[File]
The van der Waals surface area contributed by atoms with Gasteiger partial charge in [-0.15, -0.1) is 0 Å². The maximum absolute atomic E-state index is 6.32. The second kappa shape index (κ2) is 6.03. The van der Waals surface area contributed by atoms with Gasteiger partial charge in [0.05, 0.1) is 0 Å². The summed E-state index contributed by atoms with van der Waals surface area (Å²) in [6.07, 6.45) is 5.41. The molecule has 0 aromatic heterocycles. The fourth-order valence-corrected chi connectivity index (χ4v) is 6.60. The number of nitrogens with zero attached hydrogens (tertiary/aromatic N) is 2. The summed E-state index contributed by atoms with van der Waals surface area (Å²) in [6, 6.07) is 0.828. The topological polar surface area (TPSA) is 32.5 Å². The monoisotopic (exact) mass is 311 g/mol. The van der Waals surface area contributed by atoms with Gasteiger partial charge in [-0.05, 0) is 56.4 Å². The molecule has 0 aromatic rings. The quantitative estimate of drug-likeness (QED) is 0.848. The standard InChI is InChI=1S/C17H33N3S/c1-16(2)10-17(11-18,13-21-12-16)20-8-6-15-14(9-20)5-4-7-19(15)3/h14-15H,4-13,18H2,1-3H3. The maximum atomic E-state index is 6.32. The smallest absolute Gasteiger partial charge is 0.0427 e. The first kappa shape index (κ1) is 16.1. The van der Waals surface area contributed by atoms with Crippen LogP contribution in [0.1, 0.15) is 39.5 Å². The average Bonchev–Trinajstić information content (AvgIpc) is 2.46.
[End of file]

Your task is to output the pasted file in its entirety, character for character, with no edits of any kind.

The van der Waals surface area contributed by atoms with Gasteiger partial charge in [-0.15, -0.1) is 0 Å². The maximum absolute atomic E-state index is 6.32. The second kappa shape index (κ2) is 6.03. The van der Waals surface area contributed by atoms with Gasteiger partial charge in [0.05, 0.1) is 0 Å². The summed E-state index contributed by atoms with van der Waals surface area (Å²) in [6.07, 6.45) is 5.41. The molecule has 0 aromatic heterocycles. The fourth-order valence-corrected chi connectivity index (χ4v) is 6.60. The number of nitrogens with zero attached hydrogens (tertiary/aromatic N) is 2. The summed E-state index contributed by atoms with van der Waals surface area (Å²) in [6, 6.07) is 0.828. The topological polar surface area (TPSA) is 32.5 Å². The monoisotopic (exact) mass is 311 g/mol. The van der Waals surface area contributed by atoms with Gasteiger partial charge in [-0.05, 0) is 56.4 Å². The molecule has 0 aromatic rings. The quantitative estimate of drug-likeness (QED) is 0.848. The standard InChI is InChI=1S/C17H33N3S/c1-16(2)10-17(11-18,13-21-12-16)20-8-6-15-14(9-20)5-4-7-19(15)3/h14-15H,4-13,18H2,1-3H3. The maximum atomic E-state index is 6.32. The smallest absolute Gasteiger partial charge is 0.0427 e. The first kappa shape index (κ1) is 16.1. The van der Waals surface area contributed by atoms with Crippen LogP contribution in [0.1, 0.15) is 39.5 Å². The average Bonchev–Trinajstić information content (AvgIpc) is 2.46.